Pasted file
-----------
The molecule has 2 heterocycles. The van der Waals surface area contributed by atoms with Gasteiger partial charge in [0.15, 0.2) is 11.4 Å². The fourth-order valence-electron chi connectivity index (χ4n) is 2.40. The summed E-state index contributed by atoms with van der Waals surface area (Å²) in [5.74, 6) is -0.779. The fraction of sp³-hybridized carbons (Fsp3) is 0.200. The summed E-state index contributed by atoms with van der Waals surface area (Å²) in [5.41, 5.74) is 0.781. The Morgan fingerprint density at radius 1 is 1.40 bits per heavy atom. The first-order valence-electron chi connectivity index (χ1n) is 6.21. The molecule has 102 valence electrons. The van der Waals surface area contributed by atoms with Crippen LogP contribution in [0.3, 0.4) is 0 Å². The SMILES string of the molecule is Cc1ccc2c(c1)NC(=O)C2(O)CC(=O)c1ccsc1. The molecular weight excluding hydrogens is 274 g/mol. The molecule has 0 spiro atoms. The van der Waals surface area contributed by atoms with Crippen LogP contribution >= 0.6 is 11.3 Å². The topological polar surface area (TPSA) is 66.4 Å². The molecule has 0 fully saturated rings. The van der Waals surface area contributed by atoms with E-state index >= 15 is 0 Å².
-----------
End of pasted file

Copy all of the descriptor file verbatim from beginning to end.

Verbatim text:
The molecule has 2 heterocycles. The van der Waals surface area contributed by atoms with Gasteiger partial charge in [0.15, 0.2) is 11.4 Å². The fourth-order valence-electron chi connectivity index (χ4n) is 2.40. The summed E-state index contributed by atoms with van der Waals surface area (Å²) in [5.74, 6) is -0.779. The fraction of sp³-hybridized carbons (Fsp3) is 0.200. The summed E-state index contributed by atoms with van der Waals surface area (Å²) in [5.41, 5.74) is 0.781. The Morgan fingerprint density at radius 1 is 1.40 bits per heavy atom. The first-order valence-electron chi connectivity index (χ1n) is 6.21. The molecule has 102 valence electrons. The van der Waals surface area contributed by atoms with Crippen LogP contribution in [0.3, 0.4) is 0 Å². The SMILES string of the molecule is Cc1ccc2c(c1)NC(=O)C2(O)CC(=O)c1ccsc1. The molecular weight excluding hydrogens is 274 g/mol. The molecule has 0 spiro atoms. The van der Waals surface area contributed by atoms with Crippen LogP contribution >= 0.6 is 11.3 Å². The topological polar surface area (TPSA) is 66.4 Å². The molecule has 0 fully saturated rings. The van der Waals surface area contributed by atoms with E-state index >= 15 is 0 Å².